Fitbit Charge HR Activity Tracker Reviews
Among the latest sport wearables, including many that grew into fitness tracker-smartwatch hybrids, the “old” Fitbit Charge (released in 2014) can now be categorized as a basic gadget. This wrist wearable that used to be top of its class back then (when it replaced the Fitbit Force, which was pulled off shelves due to its allergy-inducing wristband), is nowadays a fitness tracker with very simple features and only a few “extras”.
In the meanwhile, fitness trackers were enriched with continuous heart rate tracking features (like Fitbit Charger’s big brother Fitbit Charger HR), caller IDs shown on the display, social media notifications, and calendar alerts. Some even “pay for coffee”, answer phone calls, tweet and do a lot of other stuff — performing more like smartwatches than sport wearables. The prices of the enhanced, trendy trackers have gone up too.
But if you don’t want all those distractions on your fitness wrist gear and you want to concentrate only on activity, sport and health results, Fitbit Charge is a more affordable and still pretty solid tracker that covers the basics. In addition, it has a nice and clear design, soft and texturized wristband with a good clasp, is light to wear and is easy to use.
Connected to your smartphone Fitbit app, it counts the number of steps taken during the day and notifies you when you reach your goal. The first time I experienced this, I shuddered a bit because I wasn’t expecting it to buzz so vigorously, showing on the display that I reached 10.000 daily steps! And that was just after lunch time, which seemed a bit strange. But then it hit me – FitBit Charge was counting my “steps” during my mini-trampoline exercise class in the morning, so what was, in reality, a jump, my tracker recognized as a step. I thought next time I have to remember to set up the special exercise tracker, but when I tried to do that, I realized that it tracks only runs, walks and hikes (connected to the GPS), so there is no monitoring of other physical activities, like pilates, yoga, gym exercises or alike. Still, for runners and hikers, it’s a good feature.
Yesterday I got an email from FitBit that was apparently very impressed with my earning “the Marathon badge”. Yes, your overall distance crossed during the day is measured too, and you get an “award” for certain scores.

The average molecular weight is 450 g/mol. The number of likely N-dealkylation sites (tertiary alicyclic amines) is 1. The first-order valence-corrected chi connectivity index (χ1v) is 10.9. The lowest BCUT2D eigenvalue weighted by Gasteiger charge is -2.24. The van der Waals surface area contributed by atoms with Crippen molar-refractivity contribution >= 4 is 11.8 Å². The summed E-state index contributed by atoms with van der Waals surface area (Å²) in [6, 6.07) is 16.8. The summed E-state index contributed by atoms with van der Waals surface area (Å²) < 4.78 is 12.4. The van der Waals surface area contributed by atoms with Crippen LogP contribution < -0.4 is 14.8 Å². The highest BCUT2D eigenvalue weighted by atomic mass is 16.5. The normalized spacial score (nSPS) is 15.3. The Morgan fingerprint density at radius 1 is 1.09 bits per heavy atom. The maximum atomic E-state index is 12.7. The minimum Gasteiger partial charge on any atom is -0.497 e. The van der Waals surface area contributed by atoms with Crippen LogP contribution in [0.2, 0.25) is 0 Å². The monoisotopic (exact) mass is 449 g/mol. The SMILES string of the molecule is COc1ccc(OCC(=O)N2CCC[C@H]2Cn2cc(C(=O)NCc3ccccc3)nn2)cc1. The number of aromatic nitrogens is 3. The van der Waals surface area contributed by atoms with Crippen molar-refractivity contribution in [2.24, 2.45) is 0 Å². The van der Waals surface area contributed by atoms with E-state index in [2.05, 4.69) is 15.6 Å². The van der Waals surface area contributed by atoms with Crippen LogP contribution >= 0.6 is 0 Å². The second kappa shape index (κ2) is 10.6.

Also, it shows the number of calories burned throughout the day (more on that later) and when you press the side button just one more time the display will show the number of floors you have climbed. There’s a badge for that as well, which I earned a couple of days ago: Redwood Forest badge for 25 floors in the last couple of days. Looks like working in an office inside an old building with no elevator turns me into a staircase champ.
And, of course, there’s the time display since this gadget started as a watch – a fact that nobody seems to remember anymore. After all, the focus is on data tracking and [what kind?] advice.
Looking simply at those features shown on the display, the watch is truly a basic gadget for monitoring health and sports activities. However , you get more useful information and features when you sync to the app on your smartphone. The one I like the best is the sleep tracker, which is switched to “night mode” automatically. It tracks your body’s activity and at some point when you stop moving concludes that you are sleeping. The other day, when I was meditating during the day for 20 minutes and after that took a short power nap for another 40 minutes, Fitbit translated all that as a 1-hour sleep and added it to my night sleep. It also counts a number of times that you awaken during the night or are restless, so you may learn about the quality of your sleep and track patterns. This is how I found out I sleep too little – only a bit over 6 hours on average, which is less than the preferred 8 hours a day. All in all, it’s not a game-changing feature, but it comes in quite useful.